A photodiode is a type of photodetector capable of converting light into either current or voltage, depending upon the mode of operation.

Photodiodes are similar to regular semiconductor diodes except that they may be either exposed (to detect vacuum UV or X-rays) or packaged with a window or optical fibre connection to allow light to reach the sensitive part of the device. Many diodes designed for use specifically as a photodiode will also use a PIN junction rather than the typical PN junction.


Some photodiodes will look like the picture to the right, that is, similar to a light emitting diode. They will have two leads, or wires, coming from the bottom. The shorter end of the two is the cathode, while the longer end is the anode. See below for a schematic drawing of the anode and cathode side. Under forward bias, current will pass from the anode to the cathode, basically following the arrow. Photocurrent flows in the opposite direction.

Principle of operationEdit

A photodiode is a PN junction or PIN structure. When a photon of sufficient energy strikes the diode, it excites an electron thereby creating a mobile electron and a positively charged electron hole. If the absorption occurs in the junction's depletion region, or one diffusion length away from it, these carriers are swept from the junction by the built-in field of the depletion region. Thus holes move toward the anode, and electrons toward the cathode, and a photocurrent is produced.

Photovoltaic modeEdit

Maybe When used in zero bias or photovoltaic mode, the flow of photocurrent out of the device is restricted and a voltage builds up. The diode becomes forward biased and "dark current" begins to flow across the junction in the direction opposite to the photocurrent. This mode is responsible for the photovoltaic effect, which is the basis for solar cells—in fact, a solar cell is just an array of large area photodiodes.

Photoconductive modeEdit

In this mode the diode is often (but not always) reverse biased. This increases the width of the depletion layer, which decreases the junction's capacitance resulting in faster response times. The reverse bias induces only a small amount of current (known as saturation or back current) along its direction while the photocurrent remains virtually the same. The photocurrent is linearly proportional to the illuminance.[1]

Although this mode is faster, the photovoltaic mode tends to exhibit less electronic noise.Template:Fact (The leakage current of a good PIN diode is so low – < 1nA – that the Johnson–Nyquist noise of the load resistance in a typical circuit often dominates.)

Other modes of operationEdit

Avalanche photodiodes have a similar structure to regular photodiodes, but they are operated with much higher reverse bias. This allows each photo-generated carrier to be multiplied by avalanche breakdown, resulting in internal gain within the photodiode, which increases the effective responsivity of the device.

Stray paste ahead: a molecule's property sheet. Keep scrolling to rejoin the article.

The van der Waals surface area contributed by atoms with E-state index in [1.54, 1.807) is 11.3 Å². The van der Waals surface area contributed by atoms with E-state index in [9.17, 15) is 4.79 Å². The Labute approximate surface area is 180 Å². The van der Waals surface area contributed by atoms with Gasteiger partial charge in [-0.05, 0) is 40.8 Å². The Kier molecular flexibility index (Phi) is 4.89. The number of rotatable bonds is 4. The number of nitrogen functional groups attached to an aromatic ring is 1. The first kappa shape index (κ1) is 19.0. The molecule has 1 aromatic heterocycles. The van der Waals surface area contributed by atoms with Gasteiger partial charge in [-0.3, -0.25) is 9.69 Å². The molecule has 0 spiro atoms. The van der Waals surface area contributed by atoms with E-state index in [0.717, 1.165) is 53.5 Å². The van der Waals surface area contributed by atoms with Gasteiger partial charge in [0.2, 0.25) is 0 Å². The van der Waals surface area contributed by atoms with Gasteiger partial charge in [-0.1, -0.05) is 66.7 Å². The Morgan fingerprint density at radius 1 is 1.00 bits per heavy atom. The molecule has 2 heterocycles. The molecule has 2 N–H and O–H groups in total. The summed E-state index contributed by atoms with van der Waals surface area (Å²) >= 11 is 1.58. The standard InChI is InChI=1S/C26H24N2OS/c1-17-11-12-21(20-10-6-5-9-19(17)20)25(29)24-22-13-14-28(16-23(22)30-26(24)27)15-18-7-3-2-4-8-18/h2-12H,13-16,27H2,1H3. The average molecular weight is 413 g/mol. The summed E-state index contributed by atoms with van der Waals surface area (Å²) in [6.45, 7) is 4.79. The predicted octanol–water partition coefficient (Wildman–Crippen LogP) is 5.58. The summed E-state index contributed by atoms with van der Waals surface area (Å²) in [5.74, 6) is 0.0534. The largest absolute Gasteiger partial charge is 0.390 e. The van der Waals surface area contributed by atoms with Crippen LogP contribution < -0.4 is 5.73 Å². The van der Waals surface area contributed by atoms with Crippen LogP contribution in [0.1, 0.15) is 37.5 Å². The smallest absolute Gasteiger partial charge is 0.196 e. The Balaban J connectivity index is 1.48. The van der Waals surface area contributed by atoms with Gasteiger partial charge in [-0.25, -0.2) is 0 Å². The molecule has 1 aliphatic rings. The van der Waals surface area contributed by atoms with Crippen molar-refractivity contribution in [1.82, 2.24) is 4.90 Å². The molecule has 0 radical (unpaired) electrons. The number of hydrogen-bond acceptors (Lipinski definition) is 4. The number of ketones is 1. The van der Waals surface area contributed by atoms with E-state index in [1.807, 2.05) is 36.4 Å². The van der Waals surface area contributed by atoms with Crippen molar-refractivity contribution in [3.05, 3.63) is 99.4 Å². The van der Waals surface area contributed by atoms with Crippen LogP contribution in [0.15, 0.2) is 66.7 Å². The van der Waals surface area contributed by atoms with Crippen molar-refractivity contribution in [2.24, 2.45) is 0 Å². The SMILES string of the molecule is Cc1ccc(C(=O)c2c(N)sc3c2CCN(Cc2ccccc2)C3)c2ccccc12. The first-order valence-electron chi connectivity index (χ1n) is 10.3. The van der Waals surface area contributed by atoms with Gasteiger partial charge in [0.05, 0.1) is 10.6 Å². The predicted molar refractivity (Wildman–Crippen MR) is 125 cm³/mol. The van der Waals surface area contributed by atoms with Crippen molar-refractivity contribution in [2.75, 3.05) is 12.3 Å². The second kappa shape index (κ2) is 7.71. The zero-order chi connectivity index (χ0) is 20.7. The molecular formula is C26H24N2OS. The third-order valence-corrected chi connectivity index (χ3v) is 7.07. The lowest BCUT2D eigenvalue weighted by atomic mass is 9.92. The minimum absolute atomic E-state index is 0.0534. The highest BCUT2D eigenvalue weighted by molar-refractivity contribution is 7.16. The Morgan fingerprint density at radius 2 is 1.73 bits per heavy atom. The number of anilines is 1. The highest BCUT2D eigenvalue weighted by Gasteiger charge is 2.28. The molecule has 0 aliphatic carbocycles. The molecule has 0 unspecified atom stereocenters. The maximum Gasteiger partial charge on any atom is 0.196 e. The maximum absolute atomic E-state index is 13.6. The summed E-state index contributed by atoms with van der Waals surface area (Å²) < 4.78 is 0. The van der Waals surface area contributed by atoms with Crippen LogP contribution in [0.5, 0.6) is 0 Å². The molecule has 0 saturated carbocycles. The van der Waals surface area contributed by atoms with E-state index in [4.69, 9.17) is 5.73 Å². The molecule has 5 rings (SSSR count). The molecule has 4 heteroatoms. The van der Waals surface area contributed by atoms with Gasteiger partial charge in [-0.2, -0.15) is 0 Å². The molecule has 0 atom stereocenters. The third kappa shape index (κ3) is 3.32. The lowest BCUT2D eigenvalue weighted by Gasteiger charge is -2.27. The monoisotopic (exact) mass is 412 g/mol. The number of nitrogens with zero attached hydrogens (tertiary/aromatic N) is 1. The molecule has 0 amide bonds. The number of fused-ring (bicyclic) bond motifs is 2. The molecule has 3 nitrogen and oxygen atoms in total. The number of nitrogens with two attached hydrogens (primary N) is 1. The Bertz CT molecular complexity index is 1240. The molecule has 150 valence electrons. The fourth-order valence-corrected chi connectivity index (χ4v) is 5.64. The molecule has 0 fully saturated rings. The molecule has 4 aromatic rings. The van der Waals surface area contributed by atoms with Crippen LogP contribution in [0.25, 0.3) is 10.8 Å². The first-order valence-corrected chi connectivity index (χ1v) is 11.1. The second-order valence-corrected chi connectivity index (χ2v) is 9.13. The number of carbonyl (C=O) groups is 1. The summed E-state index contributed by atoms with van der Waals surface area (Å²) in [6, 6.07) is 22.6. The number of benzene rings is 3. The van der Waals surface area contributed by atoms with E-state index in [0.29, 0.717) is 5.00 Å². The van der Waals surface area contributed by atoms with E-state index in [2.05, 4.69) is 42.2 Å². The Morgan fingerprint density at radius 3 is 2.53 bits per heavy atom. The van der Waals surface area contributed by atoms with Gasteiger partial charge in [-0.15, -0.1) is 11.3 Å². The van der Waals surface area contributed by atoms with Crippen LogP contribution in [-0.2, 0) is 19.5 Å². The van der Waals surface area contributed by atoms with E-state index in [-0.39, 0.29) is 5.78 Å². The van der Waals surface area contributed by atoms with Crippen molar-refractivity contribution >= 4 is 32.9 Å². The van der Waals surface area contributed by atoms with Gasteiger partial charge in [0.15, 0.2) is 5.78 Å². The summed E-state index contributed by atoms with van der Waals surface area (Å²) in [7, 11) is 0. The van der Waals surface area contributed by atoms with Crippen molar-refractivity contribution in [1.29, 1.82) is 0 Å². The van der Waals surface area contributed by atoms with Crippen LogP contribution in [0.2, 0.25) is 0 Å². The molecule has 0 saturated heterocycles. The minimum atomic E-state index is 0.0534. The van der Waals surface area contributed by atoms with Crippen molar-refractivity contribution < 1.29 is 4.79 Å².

Phototransistors also consist of a photodiode with internal gain. A phototransistor is in essence nothing more than a bipolar transistor that is encased in a transparent case so that light can reach the base-collector junction. The electrons that are generated by photons in the base-collector junction are injected into the base, and this photodiode current is amplified by the transistor's current gain β (or hfe). Note that while phototransistors have a higher responsivity for light they are not able to detect low levels of light any better than photodiodes.Template:Fact Phototransistors also have slower response times.


The material used to make a photodiode is critical to defining its properties, because only photons with sufficient energy to excite electrons across the material's bandgap will produce significant photocurrents.

Materials commonly used to produce photodiodes include:

Material Wavelength range (nm)
Silicon 190–1100
Germanium 400–1700
Indium gallium arsenide 800–2600
Lead sulfide <1000-3500

Because of their greater bandgap, silicon-based photodiodes generate less noise than germanium-based photodiodes, but germanium photodiodes must be used for wavelengths longer than approximately 1 µm.

Since transistors and ICs are made of semiconductors, and contain P-N junctions, almost every active component is potentially a photodiode. Many components, especially those sensitive to small currents, will not work correctly if illuminated, due to the induced photocurrents. In most components this is not desired, so they are placed in an opaque housing. Since housings are not completely opaque to X-rays or other high energy radiation, these can still cause many ICs to malfunction due to induced photo-currents.


Critical performance parameters of a photodiode include: